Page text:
It is difficult to describe the full and needless horror of life these days in Daniel Andrews’ locked-down Melbourne. You can try telling friends in other states about the 8pm curfew imposed on this sad city, but they really need to be here (and should thank their lucky stars they aren’t) to grasp what that means and entails. A second-story balcony helps, as such a vantage point allows one to observe the neighbouring streets. The only movement you’ll see after dark is divvie vans ceaselessly cruising the roadways, fine books at the ready, lest some desperado violate nocturnal confinement to fetch cigarettes or a litre of milk.
According to Daniel Andrews such excursions, like golf and solitary anglers dropping a hook and line, are a mortal threat that only $1700 penalties can mitigate. Likewise the masks we all must wear, even solitary cockies on their lonely tractors, plus the 5km fine-free safe zones, centred on residents’ home addresses, in which Mr Andrews’ subjects are granted permission to move freely, but only so long as we don’t linger outside our homes for more than one hour in every 24.
And none of it makes sense, not a jot. As New Zealand is demonstrating, locking the door against the China virus doesn’t work; it just sits itself down on the front step and waits for an opportunity to slip back inside.
The first lockdown was all about “flattening the curve”, an exortation, like Andrews’ then-boast of Victoria being “the envy of the world”, we no longer hear. It was a prophylactic exercise, we were told at the time, an inconvenient but essential strategy to make sure hospitals weren’t inundated with the ailing and doomed.
Well the hospitals came nowhere near their capacity, and the next thing we saw was the Premier With Two Faces. Out of one he preached guarded caution as the infection numbers fell, benificently granting the citizenry the right to take slight, small steps towards a return to normal life. Restaurants that might hold 200 were authorised to feed as many as 20 diners per sitting. Hallelujah and blessed be the Great Helmsman of Spring Street!
And from that other face, the one smiling upon 10,000 Black Lives Matter ratbags milling about on Swanston Street, there came nothing but gushes of endless effluent. Premier Andrews is very good at making a twisted pretzel of any truth, depending on need and the moment. Indeed, apart from running up ruinous debt, it is the one competence at which he genuinely excels.
Consider, for example, his protestations that he has no clue who is responsible for transforming the travellers’ hotel-quarantine regime into an open spigot of the very contagion it was expensively instituted to stop. Any questions about that debacle were met with baleful looks and the stock response that an inquiry had been launched, so it would be improper to venture an opinion or insight. Those familiar with the Victorian bench, stacked with Labor confreres, had their doubts, given that the retired jurist named to chair the review, Jennifer Coate, was infamously tardy during her days as coroner. When bushfires swept Victoria in 1939, the last of the 79 to perish were in their graves within a week. When the flames came again on Black Saturday in 2009, it was a full month before Ms Coate’s court released from her morgue’s fridges the very first four bodies of the 173 casualties. Given memories of that performance, it was much appreciated when Ms Coate went on the record to say that there was no reason — no reason whatsoever — why the Premier shouldn’t answer questions about the debacle he has supervised.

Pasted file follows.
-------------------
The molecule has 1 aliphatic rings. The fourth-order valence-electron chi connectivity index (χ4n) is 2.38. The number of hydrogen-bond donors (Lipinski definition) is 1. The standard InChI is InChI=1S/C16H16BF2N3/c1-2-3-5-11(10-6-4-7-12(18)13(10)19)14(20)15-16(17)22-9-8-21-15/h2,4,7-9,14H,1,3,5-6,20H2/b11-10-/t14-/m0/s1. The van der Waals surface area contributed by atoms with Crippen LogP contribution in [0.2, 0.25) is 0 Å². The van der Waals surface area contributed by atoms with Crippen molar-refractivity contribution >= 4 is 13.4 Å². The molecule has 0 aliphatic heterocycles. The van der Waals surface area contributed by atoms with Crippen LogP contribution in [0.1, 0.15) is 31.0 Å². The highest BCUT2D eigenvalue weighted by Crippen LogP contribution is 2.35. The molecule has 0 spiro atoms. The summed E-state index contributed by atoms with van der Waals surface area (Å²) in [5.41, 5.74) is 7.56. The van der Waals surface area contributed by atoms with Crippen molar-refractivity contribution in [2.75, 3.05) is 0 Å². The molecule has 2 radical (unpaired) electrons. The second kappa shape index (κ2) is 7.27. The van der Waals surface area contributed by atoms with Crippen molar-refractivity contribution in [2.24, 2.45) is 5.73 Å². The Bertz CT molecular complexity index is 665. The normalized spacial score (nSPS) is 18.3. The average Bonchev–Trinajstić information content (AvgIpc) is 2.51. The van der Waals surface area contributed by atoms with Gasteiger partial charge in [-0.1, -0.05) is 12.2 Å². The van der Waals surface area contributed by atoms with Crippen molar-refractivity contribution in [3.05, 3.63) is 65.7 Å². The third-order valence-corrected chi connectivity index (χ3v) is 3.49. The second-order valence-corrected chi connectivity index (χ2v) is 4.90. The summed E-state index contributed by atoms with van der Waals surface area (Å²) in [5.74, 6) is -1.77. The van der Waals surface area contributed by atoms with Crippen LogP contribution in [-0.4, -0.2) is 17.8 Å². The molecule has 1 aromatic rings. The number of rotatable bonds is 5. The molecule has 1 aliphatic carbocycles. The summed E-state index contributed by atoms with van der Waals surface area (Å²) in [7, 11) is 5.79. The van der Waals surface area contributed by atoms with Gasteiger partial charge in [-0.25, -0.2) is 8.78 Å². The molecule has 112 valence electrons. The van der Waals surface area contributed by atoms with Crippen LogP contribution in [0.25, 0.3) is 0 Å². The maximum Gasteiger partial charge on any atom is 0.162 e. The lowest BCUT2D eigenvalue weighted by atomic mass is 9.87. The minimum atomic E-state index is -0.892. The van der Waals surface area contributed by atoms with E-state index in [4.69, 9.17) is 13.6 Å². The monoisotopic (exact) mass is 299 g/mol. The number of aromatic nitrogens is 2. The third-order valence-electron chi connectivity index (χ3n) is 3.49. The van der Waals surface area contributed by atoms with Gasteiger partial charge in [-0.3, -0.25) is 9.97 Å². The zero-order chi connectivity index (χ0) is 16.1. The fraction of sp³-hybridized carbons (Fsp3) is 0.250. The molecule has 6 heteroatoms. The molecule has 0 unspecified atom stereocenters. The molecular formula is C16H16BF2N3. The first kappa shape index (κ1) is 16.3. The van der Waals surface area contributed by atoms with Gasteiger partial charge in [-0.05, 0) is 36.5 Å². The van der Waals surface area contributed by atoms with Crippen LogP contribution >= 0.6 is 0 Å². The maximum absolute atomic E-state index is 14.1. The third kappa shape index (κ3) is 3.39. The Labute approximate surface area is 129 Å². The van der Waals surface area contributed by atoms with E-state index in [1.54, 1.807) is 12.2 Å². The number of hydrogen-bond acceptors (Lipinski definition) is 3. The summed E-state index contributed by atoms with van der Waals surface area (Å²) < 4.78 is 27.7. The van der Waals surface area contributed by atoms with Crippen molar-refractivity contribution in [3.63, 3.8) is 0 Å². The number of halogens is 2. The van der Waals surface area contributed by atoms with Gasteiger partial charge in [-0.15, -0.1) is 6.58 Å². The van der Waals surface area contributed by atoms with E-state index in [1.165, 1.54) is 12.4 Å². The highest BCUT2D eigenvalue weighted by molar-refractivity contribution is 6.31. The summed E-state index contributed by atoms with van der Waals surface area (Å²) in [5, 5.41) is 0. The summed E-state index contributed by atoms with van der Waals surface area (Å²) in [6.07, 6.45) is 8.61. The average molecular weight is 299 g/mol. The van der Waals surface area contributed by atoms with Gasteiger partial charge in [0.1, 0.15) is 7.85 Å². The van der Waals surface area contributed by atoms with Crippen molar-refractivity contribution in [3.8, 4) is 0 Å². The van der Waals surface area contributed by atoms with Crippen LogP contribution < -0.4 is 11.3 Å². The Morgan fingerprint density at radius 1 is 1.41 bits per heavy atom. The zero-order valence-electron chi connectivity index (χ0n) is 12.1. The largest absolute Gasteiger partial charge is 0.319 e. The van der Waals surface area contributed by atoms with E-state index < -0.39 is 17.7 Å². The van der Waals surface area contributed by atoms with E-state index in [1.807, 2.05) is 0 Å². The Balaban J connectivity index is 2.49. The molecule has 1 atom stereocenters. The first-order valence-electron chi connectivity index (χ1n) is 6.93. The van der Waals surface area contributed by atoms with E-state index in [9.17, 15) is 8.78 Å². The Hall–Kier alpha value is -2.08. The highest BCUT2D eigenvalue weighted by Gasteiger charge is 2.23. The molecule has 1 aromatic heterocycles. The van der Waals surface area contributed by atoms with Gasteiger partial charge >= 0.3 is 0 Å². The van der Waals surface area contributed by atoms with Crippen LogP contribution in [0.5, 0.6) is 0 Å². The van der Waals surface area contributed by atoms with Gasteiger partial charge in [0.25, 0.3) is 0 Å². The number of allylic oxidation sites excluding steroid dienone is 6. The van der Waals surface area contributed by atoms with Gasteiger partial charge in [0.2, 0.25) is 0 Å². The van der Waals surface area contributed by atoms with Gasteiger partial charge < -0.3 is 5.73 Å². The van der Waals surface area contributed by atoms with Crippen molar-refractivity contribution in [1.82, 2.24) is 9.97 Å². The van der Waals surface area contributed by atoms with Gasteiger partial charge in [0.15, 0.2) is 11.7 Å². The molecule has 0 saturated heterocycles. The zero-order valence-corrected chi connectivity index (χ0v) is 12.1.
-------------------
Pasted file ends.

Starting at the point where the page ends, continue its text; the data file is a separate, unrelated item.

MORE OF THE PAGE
Well he still hasn’t uttered a peep. Nor has Health Minister Jenny Mikakos, who shreds parliamentary convention (on the rare days the Premier permits the parliament to sit) by simply refusing to answer Question Time queries. Instead, she tweets about Pericles, her Greek heritage and whatever random asininity flits across the ministerial cortex. One theory about the Andrews government is that it is nakedly corrupt. A better one might be that it is a collective of devious imbeciles. In other jurisdictions the buck stops at the top. In Andrewstan accountability doesn’t even get out of the starting gate.
So here we are in Miserable Melbourne, obliged to bow before a leader who has presided over an unbroken litany of civic catastrophes.
The state’s books? Heading for $76 billion — yes, billion — worth of red ink.
The courts? Ask Cardinal Pell about those.
The police? Again, talk to the Cardinal — or, better yet — watch the tapes of current and former senior brass parading through the witness box at the Lawyer X royal commission. If Victoria’s coffers had been gifted with a dollar for every “I don’t recall”, a good start would have been made on shrinking that thumping deficit.
Consistency? Only in regard to naked partisanship. When COVID-19 erupted at the Cedar Meats abattoir it was days before authorities named the infections’ locus. When they did it was quickly noted that the meatworks’ owners are keen and generous Labor supporters. No such indulgence was granted the mother and teenage daughter fined after daring to leave their home for a driving lesson.
And the longterm legacy of the pain confronting Victoria? Watch economist Gigi Foster in the clip below.
Not that Premier Dandemic will pay any heed. There seems little likelihood Ms Foster is a Labor donor.